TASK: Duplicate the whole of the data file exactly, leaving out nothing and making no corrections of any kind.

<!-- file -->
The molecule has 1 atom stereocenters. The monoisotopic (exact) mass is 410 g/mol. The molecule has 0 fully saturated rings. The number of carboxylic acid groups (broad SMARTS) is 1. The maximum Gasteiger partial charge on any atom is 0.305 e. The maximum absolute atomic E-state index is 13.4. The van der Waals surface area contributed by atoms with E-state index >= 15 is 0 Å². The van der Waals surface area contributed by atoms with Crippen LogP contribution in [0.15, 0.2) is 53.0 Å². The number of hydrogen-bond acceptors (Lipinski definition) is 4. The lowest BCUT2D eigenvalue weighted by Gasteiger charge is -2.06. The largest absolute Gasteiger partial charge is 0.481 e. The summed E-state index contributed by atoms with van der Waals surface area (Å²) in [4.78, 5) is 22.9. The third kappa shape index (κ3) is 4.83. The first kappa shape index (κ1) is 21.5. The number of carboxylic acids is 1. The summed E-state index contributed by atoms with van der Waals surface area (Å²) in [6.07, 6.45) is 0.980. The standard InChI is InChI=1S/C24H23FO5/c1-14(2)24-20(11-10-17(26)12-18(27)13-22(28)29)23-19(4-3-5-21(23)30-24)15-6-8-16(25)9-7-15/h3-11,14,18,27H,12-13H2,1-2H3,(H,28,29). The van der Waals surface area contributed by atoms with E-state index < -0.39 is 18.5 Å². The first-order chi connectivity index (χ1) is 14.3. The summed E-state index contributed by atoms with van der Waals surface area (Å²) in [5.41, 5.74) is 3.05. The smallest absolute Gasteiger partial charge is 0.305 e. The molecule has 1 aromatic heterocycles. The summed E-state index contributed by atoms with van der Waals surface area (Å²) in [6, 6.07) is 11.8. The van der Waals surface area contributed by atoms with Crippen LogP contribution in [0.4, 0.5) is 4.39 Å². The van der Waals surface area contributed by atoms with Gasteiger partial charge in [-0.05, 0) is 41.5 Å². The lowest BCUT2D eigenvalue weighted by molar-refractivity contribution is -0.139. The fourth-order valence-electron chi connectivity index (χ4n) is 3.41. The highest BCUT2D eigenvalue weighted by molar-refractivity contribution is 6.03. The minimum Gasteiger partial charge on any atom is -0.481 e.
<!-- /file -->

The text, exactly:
The molecule has 1 atom stereocenters. The monoisotopic (exact) mass is 410 g/mol. The molecule has 0 fully saturated rings. The number of carboxylic acid groups (broad SMARTS) is 1. The maximum Gasteiger partial charge on any atom is 0.305 e. The maximum absolute atomic E-state index is 13.4. The van der Waals surface area contributed by atoms with E-state index >= 15 is 0 Å². The van der Waals surface area contributed by atoms with Crippen LogP contribution in [0.15, 0.2) is 53.0 Å². The number of hydrogen-bond acceptors (Lipinski definition) is 4. The lowest BCUT2D eigenvalue weighted by Gasteiger charge is -2.06. The largest absolute Gasteiger partial charge is 0.481 e. The summed E-state index contributed by atoms with van der Waals surface area (Å²) in [4.78, 5) is 22.9. The third kappa shape index (κ3) is 4.83. The first kappa shape index (κ1) is 21.5. The number of carboxylic acids is 1. The summed E-state index contributed by atoms with van der Waals surface area (Å²) in [6.07, 6.45) is 0.980. The standard InChI is InChI=1S/C24H23FO5/c1-14(2)24-20(11-10-17(26)12-18(27)13-22(28)29)23-19(4-3-5-21(23)30-24)15-6-8-16(25)9-7-15/h3-11,14,18,27H,12-13H2,1-2H3,(H,28,29). The van der Waals surface area contributed by atoms with E-state index < -0.39 is 18.5 Å². The first-order chi connectivity index (χ1) is 14.3. The summed E-state index contributed by atoms with van der Waals surface area (Å²) in [5.41, 5.74) is 3.05. The smallest absolute Gasteiger partial charge is 0.305 e. The molecule has 1 aromatic heterocycles. The summed E-state index contributed by atoms with van der Waals surface area (Å²) in [6, 6.07) is 11.8. The van der Waals surface area contributed by atoms with Crippen LogP contribution in [0.4, 0.5) is 4.39 Å². The van der Waals surface area contributed by atoms with Gasteiger partial charge in [-0.05, 0) is 41.5 Å². The lowest BCUT2D eigenvalue weighted by molar-refractivity contribution is -0.139. The fourth-order valence-electron chi connectivity index (χ4n) is 3.41. The highest BCUT2D eigenvalue weighted by molar-refractivity contribution is 6.03. The minimum Gasteiger partial charge on any atom is -0.481 e.